Get Well Soon
Get Well Soon
Employers spring for preventative healthcare now to reduce costs later.
By Beth Milligan
When President Barack Obama signed the Affordable Care Act (ACA) in 2010, he – in addition to requiring all Americans to secure health insurance coverage by 2014 – enacted a series of immediate changes to the industry. Chief among these was a requirement that all new health insurance plans provide cost-free preventative services to consumers, including screenings, exams, vaccinations and counseling.
But even before the sweeping legislation change, many employers across the country – including several in Traverse City – were already embracing preventative healthcare solutions for their employees.
Today, local employers say that wellness programs, fitness incentives, lifestyle counseling and reduced insurance premiums for employees who meet certain health standards are not only contributing to happier and more productive workforces – they’re saving companies money in the long run.
"Certainly, there’s a correlation between offering employees wellness programming and decreased costs," said Gretchen Overbeek, a human resources manager who oversees wellness benefits at Traverse City-based insurance firm Hagerty.
Overbeek says that funds invested by the company in staff health and fitness in the short term is recouped long-term through reduced illness and absenteeism, as well as greater energy and output from employees.
"Our focus has always been on helping the people who work here become even better, both personally and professionally,” she said. “Wellness is a part of that betterment. The [financial ROI] is a bonus.”
Hagerty offers a broad range of perks and benefits designed to encourage employee health, including an annual $150 wellness reimbursement (applicable to gym memberships, weight loss groups, smoking cessation programs and other health-related plans), an on-site fitness facility, bike repair reimbursement for cycling commuters, 5K training programs and a farm consortium, in which employees can order groceries from local farms and have them delivered weekly to work.
The company also provides staff a choice between conventional chairs and exercise balls for seating and traditional or stand-up desks for workspace.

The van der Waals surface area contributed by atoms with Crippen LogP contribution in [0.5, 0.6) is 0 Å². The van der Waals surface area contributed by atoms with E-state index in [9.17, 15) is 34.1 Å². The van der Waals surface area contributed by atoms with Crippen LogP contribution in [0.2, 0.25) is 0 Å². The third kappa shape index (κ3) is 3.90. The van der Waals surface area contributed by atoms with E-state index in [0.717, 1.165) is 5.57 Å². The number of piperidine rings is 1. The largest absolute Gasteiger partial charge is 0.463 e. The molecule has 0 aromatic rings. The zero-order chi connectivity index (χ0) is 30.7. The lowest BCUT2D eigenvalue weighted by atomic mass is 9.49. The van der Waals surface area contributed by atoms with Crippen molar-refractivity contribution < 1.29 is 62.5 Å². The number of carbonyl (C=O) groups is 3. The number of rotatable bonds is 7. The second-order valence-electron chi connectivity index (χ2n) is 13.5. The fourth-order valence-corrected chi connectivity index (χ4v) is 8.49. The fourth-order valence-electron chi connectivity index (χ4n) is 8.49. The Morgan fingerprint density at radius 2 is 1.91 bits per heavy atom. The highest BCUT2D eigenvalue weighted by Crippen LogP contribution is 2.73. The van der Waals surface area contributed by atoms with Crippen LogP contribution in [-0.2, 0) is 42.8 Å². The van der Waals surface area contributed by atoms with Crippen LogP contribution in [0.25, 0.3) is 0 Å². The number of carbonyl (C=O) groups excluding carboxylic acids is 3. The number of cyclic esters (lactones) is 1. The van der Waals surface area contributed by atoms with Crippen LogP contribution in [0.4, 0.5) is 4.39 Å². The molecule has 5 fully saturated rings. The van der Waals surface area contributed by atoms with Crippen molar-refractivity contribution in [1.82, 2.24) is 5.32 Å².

"Different employees may be looking for different things, and we’ve had overwhelmingly positive feedback on the fact our benefits are flexible," said Overbeek, who notes Hagerty’s on-site gym has attracted more than 3,500 class visits and 130 full-time memberships since the beginning of 2013. "We’ve had a number of success stories already. People are losing weight and becoming healthier."
From a company public relations perspective, staff health is perhaps nowhere as important as in the medical field. At Munson Medical Center, Wellness Coordinator Lynsday Douglass works with insurance provider Priority Health to select benefit plans for hospital staff that include preventative healthcare coverage and extended wellness programming.
In 2013, for the second year in a row, Munson enrolled in Priority Health’s HealthbyChoice Incentives program, which rewards employees meeting certain program requirements and/or exhibiting measurable improvement in health with lower out-of-pocket insurance costs and deductibles. To qualify for the program, staff must complete an online health risk appraisal and visit a physician to establish a baseline of fitness, working from there to improve any trouble areas in their wellness.
Douglass agrees that "a healthy workforce is a productive and happy workforce," but she also acknowledges that working in an industry where staff are regularly advising others on their health requires a higher company standard for wellbeing.
"We’ve spent a lot of time [internally] talking about the fact that we’re role models for our patients and for the community," Douglass said, noting that 89 percent of the 5,300 Munson employees and spouses who qualify for HealthbyChoice Incentives are currently participating in the program. "We have to start by improving the health of our own population first."
Healthcare experts agree that preventative care and wellness programs can go a long way toward reducing long-term patient health risks – and costs. Dr. Laura Hill, a private family practice physician at Brookside Family Medicine in Traverse City, says 70 percent of chronic diseases stem from preventative causes, including heart disease, diabetes and obesity.
"Having access to preventative care allows patients to better manage those causes," Hill said. "Having work options – such as on-site classes or healthy cafeteria choices – help reduces the barriers for people to access those resources. Not to mention, people are often motivated when their peers or co-workers are becoming healthier."
Ryan Liabenow, founder and CEO of The Kavanah Group, a national healthcare consulting firm with operations in northern Michigan, says employers who are considering investing in wellness programming strictly for cost reduction purposes should know that a return on investment requires diligent follow-up on staff progress.
"Many programs are underserved or underused or not implemented correctly, so there can be a lack of employee engagement," he said. "If you’re looking to save money, you need to monitor statistics – you need to get periodic reports from physicians or choose programs that measure progress, so there’s accountability. Otherwise there’s no way to prove your investment is actually working."
Companies who view cost savings as a tertiary or bonus benefit to improving employee happiness and health are most likely to find wellness programming and preventative care satisfactory, Liabenow said.
"Sixty percent of Americans now get their healthcare through their employers," he said. "These companies are uniquely positioned to address the needs of the workforce. There’s huge potential for [these types of programs] to have a positive impact in the long run."